Hawaiian Dancer Offers Hula Help at the Flynn
State of the Arts
Looking for a way to shake off winter’s enduring grip? Keo Woolford, a native of Hawaii in residence at Burlington’s Flynn Center next week, might have the perfect solution: two hula workshops.
Woolford will stage his one-man theater piece, I Land, at the FlynnSpace April 4 and 5 (see next week’s Seven Days for full preview). Hula plays a central role in his life: Traditional Hawaiian dance launched Woolford’s career as a performer. The workshops aim to make hula accessible to those who might find the art form’s fluid hips and hands foreign or forbidding. “Everybody can do hula,” he says with a laugh from his Los Angeles home.
The role of hula teacher — or kumu — is strictly defined in Hawaiian culture, and Woolford has studied and danced with one of the best, Robert Cazimero. “I’m not a kumu,” Woolford emphasizes. “I have been given permission by Robert to do these little workshops to expose people to a basic, superficial part of what hula is.” In the first class, called Hula for Everyone, “We’ll be doing some hula movements, and we’ll do a combination . . . using hula motions, but not necessarily teaching them a formal hula.”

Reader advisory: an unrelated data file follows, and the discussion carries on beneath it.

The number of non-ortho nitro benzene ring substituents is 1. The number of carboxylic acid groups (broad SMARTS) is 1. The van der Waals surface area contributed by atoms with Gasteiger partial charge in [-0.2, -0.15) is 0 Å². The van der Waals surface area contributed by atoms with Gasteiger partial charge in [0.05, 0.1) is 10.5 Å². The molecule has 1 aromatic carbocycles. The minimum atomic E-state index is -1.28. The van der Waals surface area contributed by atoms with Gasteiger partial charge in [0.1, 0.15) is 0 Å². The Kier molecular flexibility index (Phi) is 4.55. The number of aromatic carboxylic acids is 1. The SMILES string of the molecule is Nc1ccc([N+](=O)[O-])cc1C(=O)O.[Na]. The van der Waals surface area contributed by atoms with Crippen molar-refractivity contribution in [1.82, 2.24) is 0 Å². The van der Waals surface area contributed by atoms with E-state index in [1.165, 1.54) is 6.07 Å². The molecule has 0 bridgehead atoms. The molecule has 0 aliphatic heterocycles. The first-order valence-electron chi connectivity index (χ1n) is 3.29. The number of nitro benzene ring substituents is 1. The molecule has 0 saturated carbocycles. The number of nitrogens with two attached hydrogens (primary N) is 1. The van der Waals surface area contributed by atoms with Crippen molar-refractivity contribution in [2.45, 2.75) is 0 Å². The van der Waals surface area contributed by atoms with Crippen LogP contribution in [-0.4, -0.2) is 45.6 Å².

The second workshop integrates Woolford’s hula background with his acting and contemporary dance experience. Storytelling Through Hip-Hop, Hula & More will encourage students to “try a little experimentation with text and movement,” he explains, as part of developing an individual work of theatrical self-expression.
Both sessions are open to teens and adults. Woolford frequently presents the classes as he travels the country with I Land, and has found them to be “a super, super popular activity” for participants. And in Vermont, a fun way to come in from the cold.